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A Sense of Accomplishment

6/17/2013

"A Sense of Accomplishment"

Most of my jobs growing up had a similar quality.  I checked people in at our local community pool, detassled corn, built houses, cut down trees and landscaped flower gardens, collected carts and checked people out at Target.  They were different jobs, but they each trained me to work toward a sense of accomplishment.  At each job there were measurable areas of progress that, at the end of the day, I could stand back and be proud of.

This feeling of accomplishment is good...and one we like to experience in our work.

But then I became a pastor and all the measurable categories where I used to find that sense of accomplishment just didn’t work in the same way anymore.

I remember in my first year as a pastor, the unsettling feeling that I wasn’t really doing anything.  I would come into the office, read, pray, write, talk, listen and plan.  I stayed busy, worked lots of hours, started small groups, a worship service, programs and projects, etc...but rarely could tell if the work I was doing was making any real, lasting difference. 

At the end of the day, how do you look over a congregation and measure if anything is qualitatively different than it was at the beginning of the day?  Measuring the life change we so long to see is notoriously difficult in daily, weekly or even yearly increments.

Many of us, in search of that old sense of accomplishment, begin working toward whatever “measurable” categories we can.  Attendance.  Offerings.  Growth patterns.  Even the district reporting process can be seductive to someone looking for a sense of accomplishment – with the measurable categories all neatly laid out in rows, compared to previous years and bound together with the measurables from other churches on the district. 

Or we go in another direction and start working toward buildings and budgets and staffing.  There are even times, still, when I’d rather paint a room in the church (or even clean it) than work on another sermon...simply for that good old feeling of accomplishment.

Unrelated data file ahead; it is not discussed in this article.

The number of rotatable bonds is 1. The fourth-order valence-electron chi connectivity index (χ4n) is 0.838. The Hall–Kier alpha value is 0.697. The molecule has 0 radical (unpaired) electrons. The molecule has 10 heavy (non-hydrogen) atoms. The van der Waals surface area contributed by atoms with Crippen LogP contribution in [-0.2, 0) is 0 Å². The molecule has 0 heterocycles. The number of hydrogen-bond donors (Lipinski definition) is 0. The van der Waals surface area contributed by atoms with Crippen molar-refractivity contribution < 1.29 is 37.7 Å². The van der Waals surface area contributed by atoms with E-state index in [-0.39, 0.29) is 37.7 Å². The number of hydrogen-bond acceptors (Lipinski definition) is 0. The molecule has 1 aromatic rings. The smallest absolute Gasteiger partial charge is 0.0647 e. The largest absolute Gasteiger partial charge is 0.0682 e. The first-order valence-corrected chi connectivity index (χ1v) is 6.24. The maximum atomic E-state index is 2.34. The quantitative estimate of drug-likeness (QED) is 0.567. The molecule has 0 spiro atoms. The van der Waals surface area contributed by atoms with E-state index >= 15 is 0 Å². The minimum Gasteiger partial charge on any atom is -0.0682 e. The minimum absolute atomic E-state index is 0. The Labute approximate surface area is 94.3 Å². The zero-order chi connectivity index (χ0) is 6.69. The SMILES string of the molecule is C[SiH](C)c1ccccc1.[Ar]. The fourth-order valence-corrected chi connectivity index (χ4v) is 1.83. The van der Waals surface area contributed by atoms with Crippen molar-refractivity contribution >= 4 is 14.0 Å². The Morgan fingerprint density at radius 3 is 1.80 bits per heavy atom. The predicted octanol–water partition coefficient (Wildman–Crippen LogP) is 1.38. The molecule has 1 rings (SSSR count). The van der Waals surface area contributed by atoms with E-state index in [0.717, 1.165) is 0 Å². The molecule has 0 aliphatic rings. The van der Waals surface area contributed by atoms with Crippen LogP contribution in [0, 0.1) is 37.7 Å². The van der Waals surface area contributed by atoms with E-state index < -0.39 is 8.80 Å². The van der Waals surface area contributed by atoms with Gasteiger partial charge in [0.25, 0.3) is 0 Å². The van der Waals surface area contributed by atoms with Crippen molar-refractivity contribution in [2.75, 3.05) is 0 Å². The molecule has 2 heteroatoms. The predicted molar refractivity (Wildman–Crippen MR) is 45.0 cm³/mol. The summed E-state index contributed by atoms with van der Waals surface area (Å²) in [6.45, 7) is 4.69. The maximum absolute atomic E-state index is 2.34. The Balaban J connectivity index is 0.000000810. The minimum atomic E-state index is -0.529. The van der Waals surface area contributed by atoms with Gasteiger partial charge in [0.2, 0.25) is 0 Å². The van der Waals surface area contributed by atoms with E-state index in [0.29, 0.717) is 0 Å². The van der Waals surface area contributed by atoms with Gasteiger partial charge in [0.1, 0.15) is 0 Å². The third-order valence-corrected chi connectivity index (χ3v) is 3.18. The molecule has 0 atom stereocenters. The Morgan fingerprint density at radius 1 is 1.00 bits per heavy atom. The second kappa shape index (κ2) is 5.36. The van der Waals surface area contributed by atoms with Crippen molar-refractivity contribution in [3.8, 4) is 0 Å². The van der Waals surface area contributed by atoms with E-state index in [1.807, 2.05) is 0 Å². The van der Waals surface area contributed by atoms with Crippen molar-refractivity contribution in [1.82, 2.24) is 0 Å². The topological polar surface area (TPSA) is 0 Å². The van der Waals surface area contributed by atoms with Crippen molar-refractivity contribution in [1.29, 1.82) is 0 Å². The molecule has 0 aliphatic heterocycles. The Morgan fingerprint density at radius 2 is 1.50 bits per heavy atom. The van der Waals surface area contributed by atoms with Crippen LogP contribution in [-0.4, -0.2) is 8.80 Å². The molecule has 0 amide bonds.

But maybe there is another way we can find that sense of accomplishment as pastors.

Instead of working toward measurables, I’ve been thinking lately about the value of working toward calling. 

Maybe that sense of accomplishment is meant to come from our level of faithfulness to the work God has called us to do instead of what is produced out of it.

The results, after all, are really God’s to accomplish. 

Here’s an example of what I’m talking about.  I have a pastor friend who regularly keeps this verse in the front of his mind to be sure he stays true to his calling,

Although I am less than the least of all the Lord’s people, this grace was given me: to preach to the Gentiles the boundless riches of Christ... – Ephesians 3:8

It reminds him that his calling is primarily to share the good news of Jesus with those who are far from God.  And as long as he’s doing that, no matter what his district assembly page looks like, he feels a sense of accomplishment.

Or I have another friend from Michigan, who used to regularly read a certain scripture before he preached.  It said,

I consider my life worth nothing to me; my only aim is to finish the race and complete the task the Lord Jesus has given me – the task of testifying to the good news of God’s grace. – Acts 20:24

It reminded him that he had a very specific work to do.  If he strayed too far from that work, this scripture calling helped pull him back.

Now think about that last scripture for a second.  It comes from Paul, the most successful missionary ever – who had a ministry with measurables off the charts.  And he wasn’t thinking about the next church plant, or missionary journey, or the number of people at the next crusade. 

Because he wasn’t working toward those things.

He was simply working toward his calling of testifying to the good news of God’s grace.

If he could just accomplish that with his life, he would feel like he had accomplished what he needed to accomplish. 

And he was apparently content to let God accomplish the rest.

In my own life, I find that I’m a better pastor when I work to carry out my calling to “spend my life telling people about the good news of Jesus” and leave the results of that work to God.  I am more fulfilled.  I have more peace.  I am less anxious. 

And at the end of the day, that sense of accomplishment means more.

So, today may the God who called you in the beginning remind you of that calling, equip you for it, and keep you committed to it so that you may also finish your race and complete your task...a task you can be proud of accomplishing.